Five levers to start a salary negotiation

1.) Goodwill – Sometimes all you need is a smile or actually just need to ask. “Thank you for your offer, I really appreciate it. However, I was hoping for a slightly higher salary – is there anything you can do?” If you are nice, calm and sympathetic about it, the person you are negotiating with will try to help you if they can. So don’t be afraid, just ask.

2.) Hard data – Hard, cold facts are always a good thing assuming they are in your favor.  For example, research salaries for the specific company or industry in question on websites such as glassdoor.com, payscale.com or salary.com. Sometimes industry guides such as those from Vault and others also contain hard data. Next, you can also poll folks in your network if they know the industry – just ask them “what kind of salary should I expect?”. Use the data you collected thoughtfully and carefully in your negotiation, mainly as a “proof-point” in your reasoning. “You are offering me $70k for this position. However, my research tells me that your competitors pay $80k for the same position. Can you raise your offer to match the industry standard?”

3.) Profit share – Ask for a share of what you bring in. If your job allows you to measure your impact (not every job does), then ask for a cut of the proceeds. Ask what they expect you to achieve (sales, cost savings, etc) and then ask them for a small cut of anything you do above and beyond their expectation. If you don’t meet their expectation, it won’t cost extra, if you exceed their expectation they are still better off than before.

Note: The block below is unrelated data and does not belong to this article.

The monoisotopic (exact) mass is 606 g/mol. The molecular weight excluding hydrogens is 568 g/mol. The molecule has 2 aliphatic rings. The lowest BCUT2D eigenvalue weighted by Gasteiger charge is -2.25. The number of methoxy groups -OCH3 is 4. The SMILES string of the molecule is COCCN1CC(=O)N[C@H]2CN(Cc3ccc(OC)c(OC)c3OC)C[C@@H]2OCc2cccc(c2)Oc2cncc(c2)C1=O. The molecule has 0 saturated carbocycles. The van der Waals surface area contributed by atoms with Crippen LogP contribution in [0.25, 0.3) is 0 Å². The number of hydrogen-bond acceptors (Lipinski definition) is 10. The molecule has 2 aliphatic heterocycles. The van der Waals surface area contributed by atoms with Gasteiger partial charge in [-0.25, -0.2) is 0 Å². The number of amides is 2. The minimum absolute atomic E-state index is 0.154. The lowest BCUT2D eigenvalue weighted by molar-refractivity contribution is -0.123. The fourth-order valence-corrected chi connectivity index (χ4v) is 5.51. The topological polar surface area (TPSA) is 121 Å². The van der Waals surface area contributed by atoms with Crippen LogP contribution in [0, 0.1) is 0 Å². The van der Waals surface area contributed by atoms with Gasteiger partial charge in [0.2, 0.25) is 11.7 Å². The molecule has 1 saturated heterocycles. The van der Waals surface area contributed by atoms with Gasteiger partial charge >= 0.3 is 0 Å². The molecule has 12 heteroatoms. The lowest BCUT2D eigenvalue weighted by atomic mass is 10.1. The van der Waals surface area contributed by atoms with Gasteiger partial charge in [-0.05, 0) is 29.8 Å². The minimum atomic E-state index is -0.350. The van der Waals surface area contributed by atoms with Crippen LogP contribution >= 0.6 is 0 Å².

4.) Better offer – Now we start to play hard ball. Here you either bluff or actually have a better offer in hand and use that for leverage “I would love to work with you guys, you seem like the perfect fit. However, I also have an offer from XYZ, and they are offering me $20k more for the same position. Can you improve your offer? I would really prefer to be able to chose your offer over theirs”. This is a risky play – you can quickly offend people – so be careful in your tone (don’t be arrogant or aggressive), body language and messaging (be polite and friendly!).

5.) Threat to walk away – This is the toughest and riskiest approach. Here is simply say that unless a certain condition is met you cannot accept the offer – fix it or else you will walk. All the points above about tone etc apply here aswell. But be very careful, if you mess this up you might end up with a successful negotiation but with an unhappy boss who felt he was taken advantage of – not a good start to a new career.

Remember, salary is not the only variable in a negotiation – consider things such as benefits, timing to promotion, future salary increase promises, bonuses, job responsibilities, work hours and others. We will discuss these issues in another post, but keep them in mind.

Also, remember to go into the negotiation with a clear threshold in mind. Set your minimum expectation. Be willing to walk away if they don’t hit that threshold, be willing to shake hands if they do.

Good luck!